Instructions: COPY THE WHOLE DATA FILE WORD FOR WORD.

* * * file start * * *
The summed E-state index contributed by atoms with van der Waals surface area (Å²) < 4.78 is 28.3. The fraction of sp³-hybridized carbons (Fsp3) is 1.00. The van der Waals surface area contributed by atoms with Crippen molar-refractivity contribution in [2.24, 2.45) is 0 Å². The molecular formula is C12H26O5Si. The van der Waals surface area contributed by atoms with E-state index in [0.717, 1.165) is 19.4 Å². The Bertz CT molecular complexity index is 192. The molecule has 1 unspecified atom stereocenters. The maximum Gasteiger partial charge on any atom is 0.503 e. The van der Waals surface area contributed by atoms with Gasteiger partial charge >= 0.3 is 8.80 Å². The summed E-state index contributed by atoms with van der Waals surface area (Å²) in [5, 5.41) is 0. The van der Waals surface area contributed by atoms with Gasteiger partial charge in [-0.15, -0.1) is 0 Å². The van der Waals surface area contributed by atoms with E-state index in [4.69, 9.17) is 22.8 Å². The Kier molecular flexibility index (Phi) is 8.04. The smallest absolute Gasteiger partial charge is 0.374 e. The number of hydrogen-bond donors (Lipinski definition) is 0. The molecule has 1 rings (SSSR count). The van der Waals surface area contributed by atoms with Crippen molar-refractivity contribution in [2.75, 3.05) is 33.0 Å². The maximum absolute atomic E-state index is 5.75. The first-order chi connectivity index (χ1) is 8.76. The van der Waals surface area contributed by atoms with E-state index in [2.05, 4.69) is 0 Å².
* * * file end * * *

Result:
The summed E-state index contributed by atoms with van der Waals surface area (Å²) < 4.78 is 28.3. The fraction of sp³-hybridized carbons (Fsp3) is 1.00. The van der Waals surface area contributed by atoms with Crippen molar-refractivity contribution in [2.24, 2.45) is 0 Å². The molecular formula is C12H26O5Si. The van der Waals surface area contributed by atoms with E-state index in [0.717, 1.165) is 19.4 Å². The Bertz CT molecular complexity index is 192. The molecule has 1 unspecified atom stereocenters. The maximum Gasteiger partial charge on any atom is 0.503 e. The van der Waals surface area contributed by atoms with Gasteiger partial charge >= 0.3 is 8.80 Å². The summed E-state index contributed by atoms with van der Waals surface area (Å²) in [5, 5.41) is 0. The van der Waals surface area contributed by atoms with Gasteiger partial charge in [-0.15, -0.1) is 0 Å². The van der Waals surface area contributed by atoms with E-state index in [4.69, 9.17) is 22.8 Å². The Kier molecular flexibility index (Phi) is 8.04. The smallest absolute Gasteiger partial charge is 0.374 e. The number of hydrogen-bond donors (Lipinski definition) is 0. The molecule has 1 rings (SSSR count). The van der Waals surface area contributed by atoms with Crippen molar-refractivity contribution in [2.75, 3.05) is 33.0 Å². The maximum absolute atomic E-state index is 5.75. The first-order chi connectivity index (χ1) is 8.76. The van der Waals surface area contributed by atoms with E-state index in [2.05, 4.69) is 0 Å².